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Michelle Obama announces 'Best Picture' at Oscars. Was that appropriate? (+video)

Michelle Obama appeared via satellite from the White House, announcing that 'Argo' had won. Many Best Picture contenders had political themes.

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However, it’s 2013 and the election is over. Mrs. Obama’s Oscar turn did not get universal hosannas. Critics on the right pointed out that nearly half the United States did not vote for President Obama and thus might not be happy about the insertion of presidential-level politics into their evening’s recreation. Nor were they pleased that it appeared members of the military in dress uniforms stood behind the first lady as she talked.

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Washington Editor

Peter Grier is The Christian Science Monitor's Washington editor. In this capacity, he helps direct coverage for the paper on most news events in the nation's capital.

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“I’m sure the left will holler that once again conservatives are being grouchy and have it in for the Obamas,” writes conservative Jennifer Rubin Monday morning on her Right Turn blog at The Washington Post. “Seriously, if they really had their president’s interests at heart, they’d steer away from encouraging these celebrity appearances. It makes both the president and the first lady seem small and grasping.”

It wasn’t only conservatives who were displeased. At The New Yorker, critic Richard Brody writes that while he greatly admires Mrs. Obama, he found her appearance to be out of line.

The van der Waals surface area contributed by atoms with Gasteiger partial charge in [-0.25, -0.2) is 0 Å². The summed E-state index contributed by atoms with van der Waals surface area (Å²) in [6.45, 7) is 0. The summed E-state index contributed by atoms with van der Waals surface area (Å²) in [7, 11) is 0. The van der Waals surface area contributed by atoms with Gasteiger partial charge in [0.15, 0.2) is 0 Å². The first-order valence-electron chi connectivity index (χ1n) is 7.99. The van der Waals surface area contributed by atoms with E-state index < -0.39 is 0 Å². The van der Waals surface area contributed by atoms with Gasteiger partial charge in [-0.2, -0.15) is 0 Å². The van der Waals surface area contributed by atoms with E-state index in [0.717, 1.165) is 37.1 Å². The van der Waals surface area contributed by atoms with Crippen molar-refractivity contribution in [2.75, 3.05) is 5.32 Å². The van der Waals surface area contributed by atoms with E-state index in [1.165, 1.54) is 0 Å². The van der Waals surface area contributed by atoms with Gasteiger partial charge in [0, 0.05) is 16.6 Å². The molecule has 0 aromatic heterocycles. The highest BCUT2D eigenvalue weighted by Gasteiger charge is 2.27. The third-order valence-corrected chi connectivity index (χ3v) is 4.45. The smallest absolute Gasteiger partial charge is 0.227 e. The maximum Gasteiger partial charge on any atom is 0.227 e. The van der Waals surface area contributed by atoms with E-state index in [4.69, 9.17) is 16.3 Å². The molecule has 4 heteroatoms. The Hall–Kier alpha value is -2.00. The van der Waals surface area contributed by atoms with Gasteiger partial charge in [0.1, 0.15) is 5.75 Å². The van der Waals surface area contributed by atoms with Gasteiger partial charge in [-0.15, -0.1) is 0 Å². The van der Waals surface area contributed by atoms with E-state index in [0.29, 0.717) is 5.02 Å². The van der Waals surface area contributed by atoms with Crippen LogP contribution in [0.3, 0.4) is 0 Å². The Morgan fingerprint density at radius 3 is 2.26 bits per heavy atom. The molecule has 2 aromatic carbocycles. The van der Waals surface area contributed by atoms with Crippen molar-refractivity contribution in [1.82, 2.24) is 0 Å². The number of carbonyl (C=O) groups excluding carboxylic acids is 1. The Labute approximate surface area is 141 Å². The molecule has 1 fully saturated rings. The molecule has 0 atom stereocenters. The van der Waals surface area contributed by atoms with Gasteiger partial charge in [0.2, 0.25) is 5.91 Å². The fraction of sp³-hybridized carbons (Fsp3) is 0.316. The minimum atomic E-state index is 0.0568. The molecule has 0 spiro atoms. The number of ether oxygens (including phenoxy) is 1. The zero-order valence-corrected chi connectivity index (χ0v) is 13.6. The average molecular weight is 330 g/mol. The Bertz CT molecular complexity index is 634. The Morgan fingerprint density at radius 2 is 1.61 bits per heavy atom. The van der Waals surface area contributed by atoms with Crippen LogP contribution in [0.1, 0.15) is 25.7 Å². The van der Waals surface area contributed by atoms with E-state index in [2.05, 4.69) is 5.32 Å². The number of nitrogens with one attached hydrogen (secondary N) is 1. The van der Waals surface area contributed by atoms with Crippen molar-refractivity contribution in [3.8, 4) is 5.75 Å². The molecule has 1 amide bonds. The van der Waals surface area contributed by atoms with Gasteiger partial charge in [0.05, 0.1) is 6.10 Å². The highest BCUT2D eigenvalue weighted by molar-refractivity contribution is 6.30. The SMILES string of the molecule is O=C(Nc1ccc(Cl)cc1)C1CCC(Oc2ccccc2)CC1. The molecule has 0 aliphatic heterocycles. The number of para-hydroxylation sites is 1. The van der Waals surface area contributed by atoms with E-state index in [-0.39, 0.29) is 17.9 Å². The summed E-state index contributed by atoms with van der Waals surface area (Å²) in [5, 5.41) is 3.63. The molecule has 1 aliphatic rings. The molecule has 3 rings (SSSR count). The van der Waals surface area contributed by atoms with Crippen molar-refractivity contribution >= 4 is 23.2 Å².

It was “wildly inappropriate in its affirmation of the hard power behind the soft power – the connection of real politics to the representational politics of the movies, of the peculiar and long-standing symbiosis of Washington and Hollywood – all the more so when the matter of access to inside-government information is a key issue with the making of ‘Zero Dark Thirty,’ ” Mr. Brody writes Monday.

As he notes, the Washington-Hollywood connection is well established. The Motion Picture Association of America has long been one of D.C.’s smoothest lobbying operations, in part due to its ability to hold private screenings of hot films for small, elite audiences, including small, elite audiences at the White House. Its current chief is Chris Dodd, the former Connecticut senator who was a power on the Senate Finance Committee for years. Prior to that, the association was run for 38 years by the legendary Jack Valenti, a longtime LBJ aide and skilled inside-Washington operator.

Given that, the real question might be why more first ladies haven’t appeared on the Oscar stage.


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